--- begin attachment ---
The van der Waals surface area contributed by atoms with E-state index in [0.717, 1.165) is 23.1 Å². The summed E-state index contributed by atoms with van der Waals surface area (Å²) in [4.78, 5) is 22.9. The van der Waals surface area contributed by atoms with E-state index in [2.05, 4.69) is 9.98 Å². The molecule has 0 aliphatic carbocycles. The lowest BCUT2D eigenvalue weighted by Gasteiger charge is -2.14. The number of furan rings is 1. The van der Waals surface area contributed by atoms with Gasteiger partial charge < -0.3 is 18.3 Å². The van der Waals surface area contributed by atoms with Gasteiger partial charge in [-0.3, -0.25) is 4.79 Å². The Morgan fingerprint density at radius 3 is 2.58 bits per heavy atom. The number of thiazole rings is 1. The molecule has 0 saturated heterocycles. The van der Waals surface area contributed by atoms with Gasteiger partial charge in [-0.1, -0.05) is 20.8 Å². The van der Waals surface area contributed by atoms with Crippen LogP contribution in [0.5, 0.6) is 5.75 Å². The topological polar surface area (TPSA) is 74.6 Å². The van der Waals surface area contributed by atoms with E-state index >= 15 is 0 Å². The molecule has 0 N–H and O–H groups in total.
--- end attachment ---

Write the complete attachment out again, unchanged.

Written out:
The van der Waals surface area contributed by atoms with E-state index in [0.717, 1.165) is 23.1 Å². The summed E-state index contributed by atoms with van der Waals surface area (Å²) in [4.78, 5) is 22.9. The van der Waals surface area contributed by atoms with E-state index in [2.05, 4.69) is 9.98 Å². The molecule has 0 aliphatic carbocycles. The lowest BCUT2D eigenvalue weighted by Gasteiger charge is -2.14. The number of furan rings is 1. The van der Waals surface area contributed by atoms with Gasteiger partial charge < -0.3 is 18.3 Å². The van der Waals surface area contributed by atoms with Gasteiger partial charge in [-0.3, -0.25) is 4.79 Å². The Morgan fingerprint density at radius 3 is 2.58 bits per heavy atom. The number of thiazole rings is 1. The molecule has 0 saturated heterocycles. The van der Waals surface area contributed by atoms with Gasteiger partial charge in [-0.1, -0.05) is 20.8 Å². The van der Waals surface area contributed by atoms with Crippen LogP contribution in [0.5, 0.6) is 5.75 Å². The topological polar surface area (TPSA) is 74.6 Å². The van der Waals surface area contributed by atoms with E-state index >= 15 is 0 Å². The molecule has 0 N–H and O–H groups in total.